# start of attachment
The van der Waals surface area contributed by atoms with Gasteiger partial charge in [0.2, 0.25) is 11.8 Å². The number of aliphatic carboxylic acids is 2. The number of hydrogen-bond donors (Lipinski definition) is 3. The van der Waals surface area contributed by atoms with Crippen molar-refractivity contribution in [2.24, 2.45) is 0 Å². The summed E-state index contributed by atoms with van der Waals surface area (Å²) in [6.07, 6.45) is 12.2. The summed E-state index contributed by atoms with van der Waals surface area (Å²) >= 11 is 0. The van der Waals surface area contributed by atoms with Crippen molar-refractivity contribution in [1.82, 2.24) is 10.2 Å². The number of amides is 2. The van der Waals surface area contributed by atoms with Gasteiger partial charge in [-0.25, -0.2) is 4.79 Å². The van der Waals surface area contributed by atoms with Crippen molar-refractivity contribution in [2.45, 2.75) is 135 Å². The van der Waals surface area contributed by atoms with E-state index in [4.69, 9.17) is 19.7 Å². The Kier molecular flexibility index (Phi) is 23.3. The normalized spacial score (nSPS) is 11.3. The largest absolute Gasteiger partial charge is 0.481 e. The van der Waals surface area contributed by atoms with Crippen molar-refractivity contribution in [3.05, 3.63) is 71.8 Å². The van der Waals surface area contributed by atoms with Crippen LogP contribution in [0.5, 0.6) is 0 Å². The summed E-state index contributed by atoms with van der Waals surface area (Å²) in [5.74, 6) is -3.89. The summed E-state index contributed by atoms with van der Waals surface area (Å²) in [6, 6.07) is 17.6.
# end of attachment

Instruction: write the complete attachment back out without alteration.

The van der Waals surface area contributed by atoms with Gasteiger partial charge in [0.2, 0.25) is 11.8 Å². The number of aliphatic carboxylic acids is 2. The number of hydrogen-bond donors (Lipinski definition) is 3. The van der Waals surface area contributed by atoms with Crippen molar-refractivity contribution in [2.24, 2.45) is 0 Å². The summed E-state index contributed by atoms with van der Waals surface area (Å²) in [6.07, 6.45) is 12.2. The summed E-state index contributed by atoms with van der Waals surface area (Å²) >= 11 is 0. The van der Waals surface area contributed by atoms with Crippen molar-refractivity contribution in [1.82, 2.24) is 10.2 Å². The number of amides is 2. The van der Waals surface area contributed by atoms with Gasteiger partial charge in [-0.25, -0.2) is 4.79 Å². The van der Waals surface area contributed by atoms with Crippen molar-refractivity contribution in [2.45, 2.75) is 135 Å². The van der Waals surface area contributed by atoms with E-state index in [4.69, 9.17) is 19.7 Å². The Kier molecular flexibility index (Phi) is 23.3. The normalized spacial score (nSPS) is 11.3. The largest absolute Gasteiger partial charge is 0.481 e. The van der Waals surface area contributed by atoms with Crippen molar-refractivity contribution in [3.05, 3.63) is 71.8 Å². The van der Waals surface area contributed by atoms with Crippen LogP contribution in [0.5, 0.6) is 0 Å². The summed E-state index contributed by atoms with van der Waals surface area (Å²) in [5.74, 6) is -3.89. The summed E-state index contributed by atoms with van der Waals surface area (Å²) in [6, 6.07) is 17.6.